One of the artistic endeavors that both pays my bills and enriches my soul, is working with the many talented musicians that come to me to help create vibrant packaging for their CD and album covers, as well as promotional portraits and images for their websites and press kits. 2014 was a constructive and varied year for these projects, and 2015 looks to be one of many creative collaborations as well. From jazz, to bluegrass and country, from Irish to early classical, a musician’s visual presentation should always tell the story of his or her musical soul. Here are a few of the projects that I both photographed and designed last year. I’m looking forward to reaching out to some different areas of the musical spectrum this year & creating some truly memorable covers- Maybe for YOU!
Springfield Exit on the Patuxent Music label
Frank Wakefield & Red Allen
It was with a heavy heart and a hungry belly that I stumbled into the Capital City Diner this morning. Owner Matt Ashburn, after fighting a long and valiant battle, had announced that D.C.’s only true diner was closing its doors today, and I needed to grab the cup by the handle and have one last cup of joe, one last greasy, delicious breakfast before the grill went cold and the lights went dim along Bladensburg Road and the Trinidad neighborhood was left with a hollow void in its culinary soul. I hope you enjoy this brief photo essay and tribute to Washington, D.C.’s Capital City Diner.
“My relationship with death remains the same- I’m strongly against it.” Woody Allen
While I would have to agree with Woody on this sentiment, I will also have to confess a longstanding affection for cemeteries and funerary art and architecture. I find these “Cities of the Dead” to be quiet, calm and ultimately fascinating places to spend a day in peaceful contemplation and the architecture, art and poetry found along their winding paths offers a window on the culture, styles and attitudes of a bygone time.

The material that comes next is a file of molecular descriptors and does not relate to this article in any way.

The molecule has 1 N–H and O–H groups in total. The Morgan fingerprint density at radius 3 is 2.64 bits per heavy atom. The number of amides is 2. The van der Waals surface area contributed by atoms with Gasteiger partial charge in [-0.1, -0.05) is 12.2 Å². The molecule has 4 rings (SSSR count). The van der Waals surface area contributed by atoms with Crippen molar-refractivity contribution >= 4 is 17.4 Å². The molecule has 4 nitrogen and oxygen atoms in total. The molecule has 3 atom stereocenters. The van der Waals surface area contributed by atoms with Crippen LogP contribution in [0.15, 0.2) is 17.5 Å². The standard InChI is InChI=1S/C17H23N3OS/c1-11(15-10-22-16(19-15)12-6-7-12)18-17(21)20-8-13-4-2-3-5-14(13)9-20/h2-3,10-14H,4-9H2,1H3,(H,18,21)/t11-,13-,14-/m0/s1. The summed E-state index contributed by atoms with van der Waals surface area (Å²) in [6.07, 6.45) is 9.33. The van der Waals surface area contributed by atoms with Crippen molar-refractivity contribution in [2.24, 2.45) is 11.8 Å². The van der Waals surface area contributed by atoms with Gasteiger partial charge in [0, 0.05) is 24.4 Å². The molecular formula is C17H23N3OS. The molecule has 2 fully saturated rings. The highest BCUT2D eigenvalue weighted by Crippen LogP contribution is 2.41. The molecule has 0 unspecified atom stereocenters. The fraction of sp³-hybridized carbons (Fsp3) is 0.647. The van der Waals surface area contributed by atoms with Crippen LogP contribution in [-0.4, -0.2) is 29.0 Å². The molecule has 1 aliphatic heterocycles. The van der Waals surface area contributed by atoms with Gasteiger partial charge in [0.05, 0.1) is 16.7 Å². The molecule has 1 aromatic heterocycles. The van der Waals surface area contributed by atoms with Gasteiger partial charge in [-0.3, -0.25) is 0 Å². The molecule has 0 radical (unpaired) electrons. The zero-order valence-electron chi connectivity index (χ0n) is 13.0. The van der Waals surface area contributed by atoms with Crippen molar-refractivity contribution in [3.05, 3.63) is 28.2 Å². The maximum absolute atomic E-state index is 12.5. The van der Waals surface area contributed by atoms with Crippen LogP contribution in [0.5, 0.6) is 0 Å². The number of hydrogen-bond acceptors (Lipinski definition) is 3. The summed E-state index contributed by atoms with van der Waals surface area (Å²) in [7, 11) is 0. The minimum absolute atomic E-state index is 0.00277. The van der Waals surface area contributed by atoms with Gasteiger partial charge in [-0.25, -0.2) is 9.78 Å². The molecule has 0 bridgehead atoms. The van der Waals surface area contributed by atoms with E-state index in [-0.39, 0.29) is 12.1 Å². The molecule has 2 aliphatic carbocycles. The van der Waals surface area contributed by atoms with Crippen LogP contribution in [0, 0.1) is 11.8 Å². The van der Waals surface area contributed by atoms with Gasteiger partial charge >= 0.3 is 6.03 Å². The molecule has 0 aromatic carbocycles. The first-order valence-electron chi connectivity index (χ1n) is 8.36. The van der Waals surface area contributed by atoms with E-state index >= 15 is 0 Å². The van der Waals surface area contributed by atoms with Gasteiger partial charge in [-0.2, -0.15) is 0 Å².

From the mysteries of Stonehenge to the grandeur of the Pyramids to the seemingly endless acres of white crosses in Normandy, civilizations have marked the passage of human life with physical reminders, both great and small. Be it a rough wooden tablet, or an ornate mausoleum
of the finest white marble, it proclaims to the living world that a living soul once walked this earth- and was loved.
Here in Washington, D.C. we have many reminders of our national legacy of political power and commercial and creative contribution. Arlington National Cemetery, final resting place to our military’s bravest heroes, Congressional Cemetery, home to many famous but also many forgotten politicians, or Oak Hill and Rock Creek Cemeteries -graced with beautiful landscaping and numerous works of compelling and poignant works of memorial art by masters such as Augustus Saint-Gaudens and Louis Comfort Tiffany.
In death, as in life, styles and attitudes are constantly in a state of change and revision. When traveling, I always make it a point to try and save a few minutes to visit the most interesting cemetery I can find in a given city or town. It is surprising to see the differences regionally and by era in the style, materials and sentiments expressed toward the dearly departed. There are definite trends in headstones and crypts every 20-40 years just as in clothing and hairstyles.
Sadly the look these days is away from Egyptian revival and closer to a stylistic equivalent to reality TV. Just think of someone’s ancestor’s trying to make sense of their great grandmother’s “Precious Moments” tombstone! OMG! OMG! What are we coming to?
Thank heaven we can still count on Zombies to take a stand for some degree of propriety and decorum in Angelic Acres. Just remember, no running! No running! Keep your pace to a shuffle.
They’re coming to get you, Barbara!